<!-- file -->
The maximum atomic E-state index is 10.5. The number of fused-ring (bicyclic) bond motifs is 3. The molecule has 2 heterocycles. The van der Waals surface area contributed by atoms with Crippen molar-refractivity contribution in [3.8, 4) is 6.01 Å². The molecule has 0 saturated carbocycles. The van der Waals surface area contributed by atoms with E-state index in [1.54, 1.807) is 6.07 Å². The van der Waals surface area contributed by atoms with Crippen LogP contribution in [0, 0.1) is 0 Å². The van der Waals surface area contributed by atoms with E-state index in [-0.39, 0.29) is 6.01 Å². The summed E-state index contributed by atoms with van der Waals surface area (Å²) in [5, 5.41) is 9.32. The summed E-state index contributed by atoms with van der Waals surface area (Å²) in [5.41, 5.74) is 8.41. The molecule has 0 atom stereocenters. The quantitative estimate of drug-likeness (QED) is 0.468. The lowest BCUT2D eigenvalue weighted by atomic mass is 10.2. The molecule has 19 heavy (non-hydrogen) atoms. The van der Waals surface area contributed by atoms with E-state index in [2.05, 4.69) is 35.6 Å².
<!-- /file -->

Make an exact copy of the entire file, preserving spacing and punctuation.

The maximum atomic E-state index is 10.5. The number of fused-ring (bicyclic) bond motifs is 3. The molecule has 2 heterocycles. The van der Waals surface area contributed by atoms with Crippen molar-refractivity contribution in [3.8, 4) is 6.01 Å². The molecule has 0 saturated carbocycles. The van der Waals surface area contributed by atoms with E-state index in [1.54, 1.807) is 6.07 Å². The van der Waals surface area contributed by atoms with Crippen LogP contribution in [0, 0.1) is 0 Å². The van der Waals surface area contributed by atoms with E-state index in [-0.39, 0.29) is 6.01 Å². The summed E-state index contributed by atoms with van der Waals surface area (Å²) in [5, 5.41) is 9.32. The summed E-state index contributed by atoms with van der Waals surface area (Å²) in [5.41, 5.74) is 8.41. The molecule has 0 atom stereocenters. The quantitative estimate of drug-likeness (QED) is 0.468. The lowest BCUT2D eigenvalue weighted by atomic mass is 10.2. The molecule has 19 heavy (non-hydrogen) atoms. The van der Waals surface area contributed by atoms with E-state index in [2.05, 4.69) is 35.6 Å².